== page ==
“Jesus in the middle of the fighting”

Story behind the “Jesus Prince of Peace” icon

by Ken Sehested

Two things distinguish the “Jesus Prince of Peace” icon (displayed below). One is the sheer fact of the hand-drawn images of brutality and violence surrounding the central figure. This isn’t normal iconographic practice.

The second distinctive is that the iconographer is a Baptist—not your usual religious affiliation for such artists. And he is from Georgia, but not that Georgia.

The artist’s name is Mamuka Kapanadze. He is the iconographer for the Evangelical Baptist Church of The Republic of Georgia, whose liturgical culture is heavily influenced by the Orthodox tradition.

As tensions were building before the 2008 war between Russia and Georgia, Mamuka wanted "to think of something as an expression of protest against the injustice we were experiencing, but on the other hand be nonviolent and speak about peace." His friend and pastor, Evangelical Baptist Bishop Malkaz Songulashvili (yes, Georgian Baptist have bishops) said “we need an image of Jesus as Prince of Peace.”

"I wondered if it was okay with iconographical dogmatics to paint Jesus in the middle of war,” Mamuka said. “I had ideas in my head, but I could not visualize how could it be that Jesus was in the middle of fighting with someone who is dead, someone who is exploded. When I finished the icon I took a photo and sent it to Malkhaz and asked if he was happy. He said it was perfect."

Malkhaz later took a photocopy to a meeting of the European Baptist Federation where Russian Baptists were present, and it was part of the reconciliation between the Georgian and Russian Baptists. It was first published in a British magazine.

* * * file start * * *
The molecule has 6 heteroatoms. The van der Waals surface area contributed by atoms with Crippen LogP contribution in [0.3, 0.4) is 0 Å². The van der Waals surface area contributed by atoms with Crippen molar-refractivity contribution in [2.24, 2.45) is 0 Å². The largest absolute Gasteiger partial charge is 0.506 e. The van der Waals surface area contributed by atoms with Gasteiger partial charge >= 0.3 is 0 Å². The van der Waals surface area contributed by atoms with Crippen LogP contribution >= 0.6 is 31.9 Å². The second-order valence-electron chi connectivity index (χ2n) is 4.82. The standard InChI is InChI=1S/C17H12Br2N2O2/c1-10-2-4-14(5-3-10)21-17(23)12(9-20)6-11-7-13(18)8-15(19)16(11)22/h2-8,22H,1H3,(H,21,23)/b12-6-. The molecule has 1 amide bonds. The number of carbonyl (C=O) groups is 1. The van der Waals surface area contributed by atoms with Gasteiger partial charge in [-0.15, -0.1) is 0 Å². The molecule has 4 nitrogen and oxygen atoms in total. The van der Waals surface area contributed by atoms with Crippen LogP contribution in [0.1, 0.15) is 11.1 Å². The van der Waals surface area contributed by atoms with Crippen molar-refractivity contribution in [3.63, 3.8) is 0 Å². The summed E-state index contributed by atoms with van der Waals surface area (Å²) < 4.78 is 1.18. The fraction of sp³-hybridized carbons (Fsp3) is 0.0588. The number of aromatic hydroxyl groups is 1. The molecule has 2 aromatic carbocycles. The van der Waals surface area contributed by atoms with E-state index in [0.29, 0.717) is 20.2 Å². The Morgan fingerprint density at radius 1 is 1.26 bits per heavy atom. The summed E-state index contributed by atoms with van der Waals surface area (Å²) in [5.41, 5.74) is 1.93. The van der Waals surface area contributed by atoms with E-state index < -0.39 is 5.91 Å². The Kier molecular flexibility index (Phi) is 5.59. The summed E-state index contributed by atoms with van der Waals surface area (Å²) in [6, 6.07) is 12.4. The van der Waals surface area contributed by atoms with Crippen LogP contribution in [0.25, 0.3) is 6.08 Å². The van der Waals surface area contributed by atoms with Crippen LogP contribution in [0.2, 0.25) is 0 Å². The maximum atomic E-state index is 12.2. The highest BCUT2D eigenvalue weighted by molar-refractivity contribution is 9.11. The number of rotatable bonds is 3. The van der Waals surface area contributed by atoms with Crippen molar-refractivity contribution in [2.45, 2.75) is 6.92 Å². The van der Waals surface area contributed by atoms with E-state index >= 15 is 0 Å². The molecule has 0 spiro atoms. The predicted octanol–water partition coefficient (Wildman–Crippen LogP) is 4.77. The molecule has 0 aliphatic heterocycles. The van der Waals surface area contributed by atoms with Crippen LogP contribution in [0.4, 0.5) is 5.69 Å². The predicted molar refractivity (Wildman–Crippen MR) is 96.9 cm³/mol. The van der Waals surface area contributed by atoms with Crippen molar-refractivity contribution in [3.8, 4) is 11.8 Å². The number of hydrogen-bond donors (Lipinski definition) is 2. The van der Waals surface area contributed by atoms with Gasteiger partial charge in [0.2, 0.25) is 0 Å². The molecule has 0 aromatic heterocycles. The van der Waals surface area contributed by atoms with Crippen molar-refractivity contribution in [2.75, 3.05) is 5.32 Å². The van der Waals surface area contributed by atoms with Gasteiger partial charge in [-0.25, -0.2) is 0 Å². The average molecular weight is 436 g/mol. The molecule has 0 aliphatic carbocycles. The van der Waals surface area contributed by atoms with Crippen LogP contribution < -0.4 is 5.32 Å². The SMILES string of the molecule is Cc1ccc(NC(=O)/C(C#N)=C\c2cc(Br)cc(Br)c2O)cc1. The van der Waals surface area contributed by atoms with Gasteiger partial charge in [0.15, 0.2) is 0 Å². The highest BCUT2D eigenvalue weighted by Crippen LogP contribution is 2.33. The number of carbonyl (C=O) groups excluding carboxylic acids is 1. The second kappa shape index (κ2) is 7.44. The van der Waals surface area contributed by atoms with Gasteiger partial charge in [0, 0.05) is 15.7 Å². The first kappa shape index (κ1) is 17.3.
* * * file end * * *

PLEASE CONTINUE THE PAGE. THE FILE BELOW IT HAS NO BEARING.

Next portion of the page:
At an ecumenical meeting the Russian Patriarchate was supposed to participate but then backed out. Malkhaz set a photocopy of the icon as an offer of friendship, and the Russian Orthodox representatives came to the meeting. Jesus amid war is a new item in iconography.

Georgian Baptists have been at the forefront of numerous civil rights struggles in that country, including advocacy for religious freedom and opposition to discrimination against Muslims and gayfolk.

Georgia (Georgians themselves refer to their country’s name as Sakartvelo) lies between the Black and Caspian Seas, with Russia and the Caucasus Mountains on its northern border, Turkey, Armenia and Azerbaijan to the South. The oldest human remains outside of Africa are from this region.

The Georgian language belongs to its own ancient linguistic group, including their own alphabet, unlike no other language spoken outside the region. It first became a unified kingdom in the 9th century; was conquered for a period by Mongols in the thirteen century; was the subject of rivalry between the Ottoman and Persian empires; was annexed by Russia in 1801; and did not regain its independence until 1991 after the dissolution of the Soviet Union.

The eastern Georgian Kingdom of Iberia became one of the first states in the world to convert to Christianity in the early fourth century, when the King of Iberia Mirian III established it as the official state religion. The missionary who effected this conversion was a woman—Saint Nino (pictured at left), thought to come from a Greek-speaking Roman family in Cappadocia (part of modern Turkey). Nino is venerated by Eastern and Oriental Orthodox Churches as well as Roman Catholic and Eastern Catholic Churches.

I think St. Nino would have been proud of this part of her legacy.

#  #  #

©Ken Sehested @ prayerandpolitiks.org
For a profile of Georgian Baptists’ first female bishop, see Ken Sehested’s “Listen to the Daisies: A profile of Georgian Baptist Bishop Rusudan Gotsiridze.”

I am indebted to my dear friend Dan Buttry for alerting me to this story and for providing key pieces of information. Dan has been present, shoulder to shoulder, with Georgian Baptists and others in nonviolent direct action resisting injustice in that country.